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Australia’s Gene Technology Regulator reappointed.

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THE HON CHRISTOPHER PYNE MP Parliamentary Secretary to the Minister for Health and Ageing

Parliament House Canberra ACT 2600 • Telephone: (02) 6277 4842 Facsimile: (02) 6277 8581

27 October 2006 CP70/06

Australia’s Gene Technology Regulator reappointed

The Australian Government, with the unanimous agreement of the Gene Technology Ministerial Council, has reappointed Dr Sue Meek as the national Gene Technology Regulator for a further five years.

The Parliamentary Secretary to the Minister for Health and Ageing, Christopher Pyne, said Dr Meek had successfully administered a transparent and rigorous regulatory regime which has instilled public confidence in the management of genetically modified organisms (GMOs) in Australia.

“Dr Meek has used her science and technology expertise to make appropriate decisions about dealings in GMOs based on the best available evidence and this has won her the respect of state and territories governments, researchers and industry,” Mr Pyne said.

“Monitoring activities by the Office of the Gene Technology Regulator have exceeded targets and no significant risks to either human health or the environment have been identified. Minor, technical non-compliances have not been found to be deliberate and licence holders have worked cooperatively to bring licences back into compliance.”

During her first term, in accordance with all requirements of the gene technology legislation and within all statutory timeframes, the Regulator has:

• issued over 50 licences for release of GMOs into the environment (including commercial scale release of genetically modified varieties of cotton, canola, carnations, and a cholera vaccine); • issued over 300 licences for dealings not involving intentional release of GMOs into the

environment (including research work to better understand important human diseases and develop improved diagnostic and treatment methods); • certified over 2000 contained facilities; and • accredited over 150 organisations to conduct work with GMOs.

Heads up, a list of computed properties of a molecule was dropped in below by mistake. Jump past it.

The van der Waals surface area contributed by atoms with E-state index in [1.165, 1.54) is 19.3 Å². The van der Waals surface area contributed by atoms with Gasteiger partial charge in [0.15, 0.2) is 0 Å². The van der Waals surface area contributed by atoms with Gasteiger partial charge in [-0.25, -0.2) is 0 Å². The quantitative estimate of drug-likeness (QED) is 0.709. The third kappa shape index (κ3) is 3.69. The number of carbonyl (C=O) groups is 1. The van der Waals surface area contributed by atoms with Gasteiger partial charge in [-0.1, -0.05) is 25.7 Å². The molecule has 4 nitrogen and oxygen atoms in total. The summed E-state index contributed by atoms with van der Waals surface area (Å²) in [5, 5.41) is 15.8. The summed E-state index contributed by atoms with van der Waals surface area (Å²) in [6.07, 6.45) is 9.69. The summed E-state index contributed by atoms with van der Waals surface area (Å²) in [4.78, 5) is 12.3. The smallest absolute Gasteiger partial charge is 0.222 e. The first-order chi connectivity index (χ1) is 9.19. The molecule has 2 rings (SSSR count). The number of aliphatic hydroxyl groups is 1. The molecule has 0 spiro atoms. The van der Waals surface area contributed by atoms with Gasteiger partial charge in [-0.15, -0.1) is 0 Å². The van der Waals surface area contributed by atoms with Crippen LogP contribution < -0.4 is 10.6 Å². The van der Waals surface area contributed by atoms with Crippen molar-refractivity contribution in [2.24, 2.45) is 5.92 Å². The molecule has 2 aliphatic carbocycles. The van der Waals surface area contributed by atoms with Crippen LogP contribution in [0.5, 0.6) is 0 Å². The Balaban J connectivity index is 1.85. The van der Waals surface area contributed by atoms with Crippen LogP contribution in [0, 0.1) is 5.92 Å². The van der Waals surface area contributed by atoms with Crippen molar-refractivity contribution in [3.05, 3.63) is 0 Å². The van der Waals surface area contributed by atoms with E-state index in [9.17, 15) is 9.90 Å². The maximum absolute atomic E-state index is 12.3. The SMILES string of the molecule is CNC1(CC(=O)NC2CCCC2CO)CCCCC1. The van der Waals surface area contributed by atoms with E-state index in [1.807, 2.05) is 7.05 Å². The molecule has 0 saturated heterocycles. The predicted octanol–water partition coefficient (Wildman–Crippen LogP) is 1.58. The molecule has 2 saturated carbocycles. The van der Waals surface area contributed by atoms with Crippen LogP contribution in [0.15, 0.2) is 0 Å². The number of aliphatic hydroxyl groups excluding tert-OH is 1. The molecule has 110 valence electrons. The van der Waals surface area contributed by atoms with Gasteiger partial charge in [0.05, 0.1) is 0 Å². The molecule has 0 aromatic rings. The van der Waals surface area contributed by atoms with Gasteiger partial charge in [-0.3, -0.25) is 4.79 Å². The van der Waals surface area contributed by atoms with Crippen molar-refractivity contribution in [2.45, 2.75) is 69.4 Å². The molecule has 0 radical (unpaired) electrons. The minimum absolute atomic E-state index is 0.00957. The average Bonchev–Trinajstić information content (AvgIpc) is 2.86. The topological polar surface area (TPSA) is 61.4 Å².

“In addition a range of technical and procedural guidelines covering certification requirements for physical containment laboratories, safe transport of GMOs and accreditation of organisations have been issued by the Regulator,” Mr Pyne said.

“The 2005 Australian National Audit Office (ANAO) performance audit found that the Office of the Gene Technology Regulator (OGTR) had developed and implemented policies and procedures for the efficient and effective discharge of selected functions entrusted to it

under the Act. The ANAO made a number of recommendations for improvement which were agreed to and all have been implemented.

“Confidence in the Regulator and the OGTR was also made clear during public hearings held by the independent review of the Gene Technology Act which found that the Act and the national regulatory scheme have worked well over the last five years, with no major changes required.

“The review found that the Act is rigorous, with a high level of transparency in relation to decision making. The review also found that the regulatory framework set out in the Act is appropriate and is being applied effectively. A number of changes intended to improve the operation of the Act at the margin were recommended,” Mr Pyne said.

Mr Pyne said that under Dr Meek’s leadership the OGTR had established a reputation for high standards and scientific excellence both within Australia and overseas, particularly in relation to the development and implementation of the Risk Analysis Framework which guides the use of international best practice in assessing GMO licence applications.

Media contact: Adam Howard, Mr Pyne’s Office - 0400 414 833 Kay McNiece, Office of the Gene Technology Regulator - 0412 132 585)